A story of online chat rooms causing chaos on Wall Street, your computer and now the halls Washington.
To avoid environmental catastrophe the fight to mitigate and adapt to climate change must continue
Former UN ambassador Stephen Lewis, broadcaster David Suzuki, author Naomi Klein, Professor Noam Chomsky, poets El Jones and George Elliott Clarke, rock legend Roger Waters, Green MP Paul Manly, as well as former MPs Svend Robinson, Libby Davies and Jim Manly and more than 100 other academics, activists and artists, are calling on the Canadian government to stop propping up a repressive and corrupt dictatorship in Haiti.
After nearly three decades as an organizer with the Ontario Coalition Against Poverty (OCAP), I now find myself teaching a course in Protest Movements and Democracy at Toronto’s York University. It would be fair to say that my experience in the struggles of poor working class communities has had a very big influence on my view of both protests and democracy. We live in an unequal and exploitative society that, in a thousand ways, serves the interests of wealth and power and there is no reason to believe that the formal right to vote has fundamentally changed that. In order to advance democracy in a meaningful way, it is necessary for working class people to be aware of their interests and to act collectively to defend them.
Rapidly reducing greenhouse gas emissions is critical to avoiding increasing climate change impacts. Doing so won't immediately stop the world from heating, but it will improve life quickly. Because gases such as carbon dioxide, methane and nitrous oxide remain in the atmosphere for varying lengths of time (CO2 for 300 to 1,000 years, methane and nitrous oxide for far less time), temperatures will rise even after we've stopped pumping them into the atmosphere.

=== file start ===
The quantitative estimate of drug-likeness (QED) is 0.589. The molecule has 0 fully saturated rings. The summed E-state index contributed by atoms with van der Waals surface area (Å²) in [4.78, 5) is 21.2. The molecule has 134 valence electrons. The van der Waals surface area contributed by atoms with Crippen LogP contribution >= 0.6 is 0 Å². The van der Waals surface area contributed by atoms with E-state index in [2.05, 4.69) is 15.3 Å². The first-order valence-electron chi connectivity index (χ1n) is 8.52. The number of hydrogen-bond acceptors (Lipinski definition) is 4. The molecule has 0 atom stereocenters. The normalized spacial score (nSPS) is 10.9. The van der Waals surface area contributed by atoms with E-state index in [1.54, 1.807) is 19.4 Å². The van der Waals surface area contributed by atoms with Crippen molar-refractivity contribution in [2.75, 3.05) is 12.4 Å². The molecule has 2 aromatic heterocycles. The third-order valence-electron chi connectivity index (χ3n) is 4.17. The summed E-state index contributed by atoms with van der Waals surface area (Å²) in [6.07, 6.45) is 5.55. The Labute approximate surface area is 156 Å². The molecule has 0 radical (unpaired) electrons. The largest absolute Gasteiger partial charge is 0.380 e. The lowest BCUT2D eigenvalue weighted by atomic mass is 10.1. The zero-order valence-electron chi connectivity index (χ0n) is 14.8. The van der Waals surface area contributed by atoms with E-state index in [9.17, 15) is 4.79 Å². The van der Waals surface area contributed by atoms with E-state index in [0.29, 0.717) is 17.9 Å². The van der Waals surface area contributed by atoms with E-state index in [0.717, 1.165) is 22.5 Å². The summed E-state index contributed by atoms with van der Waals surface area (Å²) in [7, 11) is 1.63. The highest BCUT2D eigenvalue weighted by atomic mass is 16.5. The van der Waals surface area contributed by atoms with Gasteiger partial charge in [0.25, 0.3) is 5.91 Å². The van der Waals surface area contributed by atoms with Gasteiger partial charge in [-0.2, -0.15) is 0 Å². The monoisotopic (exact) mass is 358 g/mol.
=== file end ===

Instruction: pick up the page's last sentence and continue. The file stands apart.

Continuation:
Dear Dr. Steve,
Yesterday morning, The New York Times reported the Taliban is on the cusp of total victory in Afghanistan.
The Times being the Times, of course, it didn't put it quite that way.
"The Taliban Close In on Afghan Cities, Pushing the Country to the Brink," said the American national newspaper of record in its eccentrically anachronistic headline style.
Making government work for people requires skillful leadership, capable public servants, and financial muscle.
In the age of neoliberalism, government is assigned a much-reduced role.
Canada’s ability to knit together an accelerated climate and economic revitalization plan has been put to the test as its decentralized governments aim for long-term recovery from COVID-19.
The country is in dire need of a green recovery, not least because the emissions collaterally decreased from pandemic lockdowns are temporary, but also due to the need to strengthen public health against a deteriorating environment, create resilient high-skilled jobs, and shift consumer behaviour.
It's demoralizing to watch Canada behave like an evil, twisted Robin Hood -- taking from poor countries' meagre supply of vaccines and injecting them into the (comparatively rich) arms of Canadians.
Attempting to justify this ugly behaviour, Prime Minister Justin Trudeau points out that Canada has contributed to COVAX, the international agency established to help poor countries access the vaccine.